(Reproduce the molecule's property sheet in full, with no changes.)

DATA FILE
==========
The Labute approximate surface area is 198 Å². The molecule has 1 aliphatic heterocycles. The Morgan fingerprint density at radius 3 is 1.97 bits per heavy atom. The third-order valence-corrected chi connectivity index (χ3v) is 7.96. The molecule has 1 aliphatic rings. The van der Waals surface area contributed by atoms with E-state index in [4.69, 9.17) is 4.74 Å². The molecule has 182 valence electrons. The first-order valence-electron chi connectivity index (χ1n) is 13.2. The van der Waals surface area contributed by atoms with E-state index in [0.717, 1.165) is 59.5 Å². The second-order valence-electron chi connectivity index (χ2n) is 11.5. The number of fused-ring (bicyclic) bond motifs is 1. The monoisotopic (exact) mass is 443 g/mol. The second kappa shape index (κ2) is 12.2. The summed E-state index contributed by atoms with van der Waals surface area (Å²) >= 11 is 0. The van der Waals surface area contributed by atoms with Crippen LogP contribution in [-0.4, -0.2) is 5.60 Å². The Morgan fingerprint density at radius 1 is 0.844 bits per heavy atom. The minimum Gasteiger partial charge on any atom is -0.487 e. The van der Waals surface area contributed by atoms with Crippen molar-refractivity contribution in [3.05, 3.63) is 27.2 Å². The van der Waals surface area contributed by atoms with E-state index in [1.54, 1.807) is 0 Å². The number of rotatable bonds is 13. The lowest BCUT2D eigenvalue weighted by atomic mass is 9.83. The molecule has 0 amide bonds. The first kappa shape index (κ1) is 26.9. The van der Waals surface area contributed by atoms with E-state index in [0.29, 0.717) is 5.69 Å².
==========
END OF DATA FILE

The Labute approximate surface area is 198 Å². The molecule has 1 aliphatic heterocycles. The Morgan fingerprint density at radius 3 is 1.97 bits per heavy atom. The third-order valence-corrected chi connectivity index (χ3v) is 7.96. The molecule has 1 aliphatic rings. The van der Waals surface area contributed by atoms with E-state index in [4.69, 9.17) is 4.74 Å². The molecule has 182 valence electrons. The first-order valence-electron chi connectivity index (χ1n) is 13.2. The van der Waals surface area contributed by atoms with E-state index in [0.717, 1.165) is 59.5 Å². The second-order valence-electron chi connectivity index (χ2n) is 11.5. The number of fused-ring (bicyclic) bond motifs is 1. The monoisotopic (exact) mass is 443 g/mol. The second kappa shape index (κ2) is 12.2. The summed E-state index contributed by atoms with van der Waals surface area (Å²) >= 11 is 0. The van der Waals surface area contributed by atoms with Crippen LogP contribution in [-0.4, -0.2) is 5.60 Å². The Morgan fingerprint density at radius 1 is 0.844 bits per heavy atom. The minimum Gasteiger partial charge on any atom is -0.487 e. The van der Waals surface area contributed by atoms with Crippen molar-refractivity contribution in [3.05, 3.63) is 27.2 Å². The van der Waals surface area contributed by atoms with E-state index in [1.54, 1.807) is 0 Å². The number of rotatable bonds is 13. The lowest BCUT2D eigenvalue weighted by atomic mass is 9.83. The molecule has 0 amide bonds. The first kappa shape index (κ1) is 26.9. The van der Waals surface area contributed by atoms with E-state index in [0.29, 0.717) is 5.69 Å².